If you can no longer work because of a serious injury or illness, then you might be able to get financial help through the Social Security Administration (SSA) with disability benefits. However, the gaps in employment you may encounter due to your condition may make you ineligible for disability benefits or even reduce your retirement benefits. To decrease the negative impact your employment gaps may cause, the SSA created the “disability freeze”, which holds your insured status and preserves your eligibility for retirement and disability benefits. Keep reading to learn more about the disability freeze.
What are the Disability Freeze Requirements?
To qualify for a disability freeze, the following qualifications must meet:
– Have an insured status for Social Security Disability Insurance (SSDI) because of your past work history
– Have filed for disability benefits within one year of the end of your condition
– Be blind or disabled according to the definitions set by the SSA
Is a Disability Freeze Allowable if you do not get Disability Payments?
In some cases,people who do not receive disability benefits can still qualify for a disability freeze. If you apply for disability benefits after your disability has ended, the SSA will consider the period you were disabled when they calculate your benefits. Generally, you can only apply for a disability freeze if you meet the following conditions:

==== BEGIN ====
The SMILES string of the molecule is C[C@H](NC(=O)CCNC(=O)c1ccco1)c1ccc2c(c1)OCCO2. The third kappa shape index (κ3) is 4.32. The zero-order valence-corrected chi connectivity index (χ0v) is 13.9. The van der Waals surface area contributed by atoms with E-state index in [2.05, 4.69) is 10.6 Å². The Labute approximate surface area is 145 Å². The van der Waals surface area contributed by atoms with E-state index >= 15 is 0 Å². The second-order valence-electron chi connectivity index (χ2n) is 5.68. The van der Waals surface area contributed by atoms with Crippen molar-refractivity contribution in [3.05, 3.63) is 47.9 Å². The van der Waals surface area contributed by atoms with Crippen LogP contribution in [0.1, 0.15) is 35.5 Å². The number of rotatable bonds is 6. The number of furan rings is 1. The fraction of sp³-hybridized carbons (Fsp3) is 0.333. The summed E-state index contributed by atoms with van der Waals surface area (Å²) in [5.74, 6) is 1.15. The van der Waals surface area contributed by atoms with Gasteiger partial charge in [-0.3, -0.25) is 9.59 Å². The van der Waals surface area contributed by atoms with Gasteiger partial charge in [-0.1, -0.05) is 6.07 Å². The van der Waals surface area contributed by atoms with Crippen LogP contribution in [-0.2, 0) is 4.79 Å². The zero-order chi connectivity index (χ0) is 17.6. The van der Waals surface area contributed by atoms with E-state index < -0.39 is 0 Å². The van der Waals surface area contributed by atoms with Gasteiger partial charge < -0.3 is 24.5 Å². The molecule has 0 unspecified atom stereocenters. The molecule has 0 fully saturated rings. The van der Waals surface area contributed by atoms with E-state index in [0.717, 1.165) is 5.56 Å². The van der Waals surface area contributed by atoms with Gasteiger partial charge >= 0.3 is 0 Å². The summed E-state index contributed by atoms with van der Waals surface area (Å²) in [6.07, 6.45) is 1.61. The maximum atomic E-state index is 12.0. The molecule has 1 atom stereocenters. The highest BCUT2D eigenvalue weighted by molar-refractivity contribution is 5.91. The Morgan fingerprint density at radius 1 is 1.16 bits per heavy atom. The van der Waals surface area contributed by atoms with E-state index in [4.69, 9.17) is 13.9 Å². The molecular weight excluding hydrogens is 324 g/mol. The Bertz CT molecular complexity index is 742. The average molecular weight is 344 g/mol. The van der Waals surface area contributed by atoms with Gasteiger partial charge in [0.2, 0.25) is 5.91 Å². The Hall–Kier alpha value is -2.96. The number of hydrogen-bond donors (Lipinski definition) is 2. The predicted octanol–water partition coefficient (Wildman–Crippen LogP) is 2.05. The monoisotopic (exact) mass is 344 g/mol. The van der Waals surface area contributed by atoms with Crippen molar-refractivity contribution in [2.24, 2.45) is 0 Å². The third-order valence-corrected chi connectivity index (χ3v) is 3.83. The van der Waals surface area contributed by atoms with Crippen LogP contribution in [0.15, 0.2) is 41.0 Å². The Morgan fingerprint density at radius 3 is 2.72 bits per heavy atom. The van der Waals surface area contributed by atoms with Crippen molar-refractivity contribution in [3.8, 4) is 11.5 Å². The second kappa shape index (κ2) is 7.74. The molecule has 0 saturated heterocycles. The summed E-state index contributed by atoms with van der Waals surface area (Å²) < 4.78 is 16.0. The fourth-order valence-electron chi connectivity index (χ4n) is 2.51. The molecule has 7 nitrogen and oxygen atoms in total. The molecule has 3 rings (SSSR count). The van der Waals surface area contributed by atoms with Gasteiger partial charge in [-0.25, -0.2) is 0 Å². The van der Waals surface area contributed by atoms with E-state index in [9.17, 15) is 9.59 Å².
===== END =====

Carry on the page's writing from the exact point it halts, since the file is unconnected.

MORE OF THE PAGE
– You are not receiving benefit payments if you are statutorily blind, but still able to work
– You have earned money based on your employment as a railroad worker or military personnel
– You are incarcerated
Can I get a Disability Freeze if my Condition Started a few Years ago?
If you are able to prove your disability started while you had SSDI insurance benefits, even if it was several years ago, you may still qualify for a disability freeze.
Can Those who Receive SSI Benefits get a Disability Freeze?
Unfortunately, no. Disability freezes are only available to people who get SSDI benefits because they are tied into a person’s earning record.
Is it Better to Apply for SSDI and a Disability Freeze or Take Early Retirement?
Applying for a disability freeze can severely limit the effects of the amount of money you earn during low income years. However, all situations are unique and this decision is based on many factors. It is best to check with a disability attorney to see what choice will work best for you.
If you have questions about disability freezes, contact the law office of Daniel Berger today.